BOGOTA, COLOMBIA, JUNE 1 -- A surprisingly strong showing in last Sunday's presidential elections has put a former guerrilla commander, Antonio Navarro Wolf, in the center of the sharpest realignment in Colombian politics this century.

The 41-year-old engineer, who finished third in Sunday's voting with 13 percent, ahead of the traditionally strong Social Conservatives, was an architect of the peace plan between the M-19 guerrillas and the government that was implemented in March.

In 1985, as a member of the M-19 high command, he lost a leg in a grenade attack that also resulted in a permanent speech impediment. He is thin, scholarly and professorial, not usually winning qualities in a Latin American politician.

The Liberal Party and the Social Conservative Party have dominated Colombian politics for decades, and other parties have been unable to break into the system.

But with the Social Conservatives, the second-largest party, badly split and many voters abstaining from this election, the M-19 appears to have capitalized on the country's hunger for change, political analysts said.

President-elect Cesar Gaviria of the ruling Liberal Party received only 48 percent of the vote in elections with the lowest voter turnout -- 46 percent -- in recent history, forcing him to look to other political forces to consolidate his government. His advisers say he will offer a high-visibility post to the M-19.

Navarro says his party will play a major role in an assembly being convoked to rewrite the constitution, which he sees as a chance to bring other armed groups into the system. The M-19 is to be given a significant bloc of seats. Exactly how the assembly will function has not been decided.

The M-19 is the only one of Colombia's four guerrilla groups to lay down its arms and enter the political system, and its success has been stunning in a country where the left had never won more than 4.5 percent of the vote and where about 1,100 leftist politicians have been killed since 1985.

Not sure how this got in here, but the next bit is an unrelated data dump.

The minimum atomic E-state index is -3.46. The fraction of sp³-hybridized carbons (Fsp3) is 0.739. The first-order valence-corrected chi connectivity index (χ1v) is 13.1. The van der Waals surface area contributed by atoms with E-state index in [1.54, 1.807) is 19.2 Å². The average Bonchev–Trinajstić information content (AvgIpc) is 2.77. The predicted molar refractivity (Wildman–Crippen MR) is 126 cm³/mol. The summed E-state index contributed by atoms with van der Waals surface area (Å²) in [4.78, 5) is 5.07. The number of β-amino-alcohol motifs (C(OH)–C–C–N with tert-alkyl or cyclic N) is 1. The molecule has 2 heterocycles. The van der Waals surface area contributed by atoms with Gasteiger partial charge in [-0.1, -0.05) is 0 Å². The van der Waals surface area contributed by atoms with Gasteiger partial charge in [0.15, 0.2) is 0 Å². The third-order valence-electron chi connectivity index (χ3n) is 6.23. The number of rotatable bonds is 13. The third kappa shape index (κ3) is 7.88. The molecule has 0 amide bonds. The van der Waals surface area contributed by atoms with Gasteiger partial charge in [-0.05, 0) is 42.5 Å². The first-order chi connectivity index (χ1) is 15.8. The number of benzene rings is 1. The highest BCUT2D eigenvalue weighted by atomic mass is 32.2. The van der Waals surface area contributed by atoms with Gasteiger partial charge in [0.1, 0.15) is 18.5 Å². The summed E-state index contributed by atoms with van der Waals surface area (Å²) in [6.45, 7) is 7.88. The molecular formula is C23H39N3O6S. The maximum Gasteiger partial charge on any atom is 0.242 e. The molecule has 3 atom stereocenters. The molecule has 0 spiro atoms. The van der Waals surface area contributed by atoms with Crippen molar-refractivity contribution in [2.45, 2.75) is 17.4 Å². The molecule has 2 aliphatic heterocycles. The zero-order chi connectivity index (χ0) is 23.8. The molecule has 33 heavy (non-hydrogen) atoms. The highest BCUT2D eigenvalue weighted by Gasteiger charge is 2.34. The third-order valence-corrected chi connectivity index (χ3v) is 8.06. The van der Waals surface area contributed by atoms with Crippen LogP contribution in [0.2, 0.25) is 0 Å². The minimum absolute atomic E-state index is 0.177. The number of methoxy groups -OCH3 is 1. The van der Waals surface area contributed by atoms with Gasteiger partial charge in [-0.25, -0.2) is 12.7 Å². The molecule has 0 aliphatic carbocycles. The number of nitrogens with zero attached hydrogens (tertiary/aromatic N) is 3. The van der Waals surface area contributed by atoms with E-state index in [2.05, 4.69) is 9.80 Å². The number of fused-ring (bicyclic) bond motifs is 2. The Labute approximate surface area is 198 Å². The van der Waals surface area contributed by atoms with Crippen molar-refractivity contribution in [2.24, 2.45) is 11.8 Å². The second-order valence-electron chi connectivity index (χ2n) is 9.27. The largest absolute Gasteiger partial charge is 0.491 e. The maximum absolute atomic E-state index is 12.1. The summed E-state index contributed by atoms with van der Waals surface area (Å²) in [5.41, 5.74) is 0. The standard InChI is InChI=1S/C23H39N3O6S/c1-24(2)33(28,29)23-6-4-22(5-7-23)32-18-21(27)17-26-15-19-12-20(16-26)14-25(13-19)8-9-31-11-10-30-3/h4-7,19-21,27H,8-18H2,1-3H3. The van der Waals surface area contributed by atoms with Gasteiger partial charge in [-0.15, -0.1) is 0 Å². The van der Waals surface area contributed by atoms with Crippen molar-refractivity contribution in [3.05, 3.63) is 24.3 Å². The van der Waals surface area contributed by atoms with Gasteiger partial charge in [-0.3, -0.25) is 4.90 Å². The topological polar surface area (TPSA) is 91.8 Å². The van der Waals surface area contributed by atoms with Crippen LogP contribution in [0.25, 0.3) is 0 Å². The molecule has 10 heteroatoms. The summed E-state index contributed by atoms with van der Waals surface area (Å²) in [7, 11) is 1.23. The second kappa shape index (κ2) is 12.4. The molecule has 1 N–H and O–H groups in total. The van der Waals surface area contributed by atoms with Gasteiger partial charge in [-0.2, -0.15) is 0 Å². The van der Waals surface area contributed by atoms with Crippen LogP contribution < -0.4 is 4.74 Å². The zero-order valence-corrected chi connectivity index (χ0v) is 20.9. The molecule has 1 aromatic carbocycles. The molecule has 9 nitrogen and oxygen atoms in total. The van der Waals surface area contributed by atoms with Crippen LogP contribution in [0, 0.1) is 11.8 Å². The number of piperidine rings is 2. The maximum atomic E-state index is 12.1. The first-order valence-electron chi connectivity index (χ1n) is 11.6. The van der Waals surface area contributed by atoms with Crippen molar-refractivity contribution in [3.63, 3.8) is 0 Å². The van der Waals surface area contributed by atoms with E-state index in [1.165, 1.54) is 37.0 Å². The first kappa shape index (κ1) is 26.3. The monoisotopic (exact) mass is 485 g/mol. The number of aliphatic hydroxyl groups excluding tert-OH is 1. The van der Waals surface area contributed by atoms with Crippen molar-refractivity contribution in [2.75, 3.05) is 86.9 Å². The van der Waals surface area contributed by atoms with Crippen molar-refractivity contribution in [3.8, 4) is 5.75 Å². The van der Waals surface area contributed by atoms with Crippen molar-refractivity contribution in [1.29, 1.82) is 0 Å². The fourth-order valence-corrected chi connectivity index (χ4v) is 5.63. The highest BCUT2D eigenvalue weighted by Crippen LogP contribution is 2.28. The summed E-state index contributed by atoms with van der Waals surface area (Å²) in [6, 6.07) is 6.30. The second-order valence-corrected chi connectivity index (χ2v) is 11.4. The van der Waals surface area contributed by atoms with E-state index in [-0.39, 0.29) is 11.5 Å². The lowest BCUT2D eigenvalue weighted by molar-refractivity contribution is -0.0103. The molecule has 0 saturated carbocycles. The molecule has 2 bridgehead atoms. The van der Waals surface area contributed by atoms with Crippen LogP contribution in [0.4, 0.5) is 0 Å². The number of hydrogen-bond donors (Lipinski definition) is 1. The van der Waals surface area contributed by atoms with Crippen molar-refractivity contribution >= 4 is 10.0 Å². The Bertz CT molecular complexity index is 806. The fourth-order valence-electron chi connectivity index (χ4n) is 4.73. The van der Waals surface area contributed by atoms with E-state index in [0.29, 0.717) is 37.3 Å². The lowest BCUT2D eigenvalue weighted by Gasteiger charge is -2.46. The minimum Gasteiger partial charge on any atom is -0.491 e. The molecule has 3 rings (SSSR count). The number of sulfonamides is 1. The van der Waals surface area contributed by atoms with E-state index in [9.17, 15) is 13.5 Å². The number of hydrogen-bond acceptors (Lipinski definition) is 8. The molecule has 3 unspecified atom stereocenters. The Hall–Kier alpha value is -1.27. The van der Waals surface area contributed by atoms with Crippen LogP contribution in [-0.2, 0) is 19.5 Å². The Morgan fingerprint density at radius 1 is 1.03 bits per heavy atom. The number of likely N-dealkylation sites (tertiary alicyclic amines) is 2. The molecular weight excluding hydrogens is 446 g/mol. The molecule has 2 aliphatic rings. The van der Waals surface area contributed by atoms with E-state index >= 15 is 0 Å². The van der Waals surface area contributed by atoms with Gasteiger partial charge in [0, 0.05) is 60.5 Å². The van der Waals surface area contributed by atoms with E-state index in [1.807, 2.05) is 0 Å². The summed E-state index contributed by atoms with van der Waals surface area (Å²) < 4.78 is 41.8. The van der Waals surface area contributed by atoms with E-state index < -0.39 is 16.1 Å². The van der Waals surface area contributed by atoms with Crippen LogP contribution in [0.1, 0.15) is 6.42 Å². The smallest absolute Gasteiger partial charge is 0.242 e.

In addition to running third nationally, the M-19 won the only four provincial capitals in which Gaviria trailed, including Barranquilla, the nation's fourth-largest city.

"We are the political phenomenon of the 1990s," Navarro said. "We are growing rapidly, and we aspire to be the majority party by the year 2000."

The M-19's initial presidential candidate and commander-in-chief, Carlos Pizarro, was assassinated on April 26 aboard a commercial airliner, but the group decided to stay in the elections with Navarro as its candidate.

The M-19's willingness to stay in the system despite Pizarro's assassination won high praise from President Virgilio Barco.

"I want to underscore the M-19's courage and commitment to peace," Barco said in a televised speech. "I want to thank candidate Antonio Navarro and his followers for the vote for peace and democracy they offered today."

Navarro is getting almost as much attention in the local press as Gaviria. He turns down few interview requests because, unable to travel for reasons of personal security and with little money to get his message out, he must take advantage of news coverage. He receives interviewers in an office with bulletproof windows, guarded by dozens of guards, a mix of M-19 friends and state security forces.

Navarro said his party would demand the governorships of the fourprovinces where he won elections. Governors are appointed by the central government, not elected. Those close to Gaviria said it is not likely the M-19 would be put in charge of the economically and politically crucial Atlantic coast region, where it won in Barranqilla. However, most major cities, whose new mayors took office today, gave the M-19 important administrative posts.

The success of the M-19 is paying dividends for the country, which has a long history of guerrilla uprisings. The Marxist Popular Liberation Army has begun negotiations with the government and halted offensive activities. The largest and oldest rebel group, the Revolutionary Armed Forces of Colombia, has expressed interest in talks, but they have not begun. Only the hard-line National Liberation Army has vowed to carry on the armed struggle.

Navarro said he would seek alliances with "progressive forces," and has led the movement away from orthodox Marxism.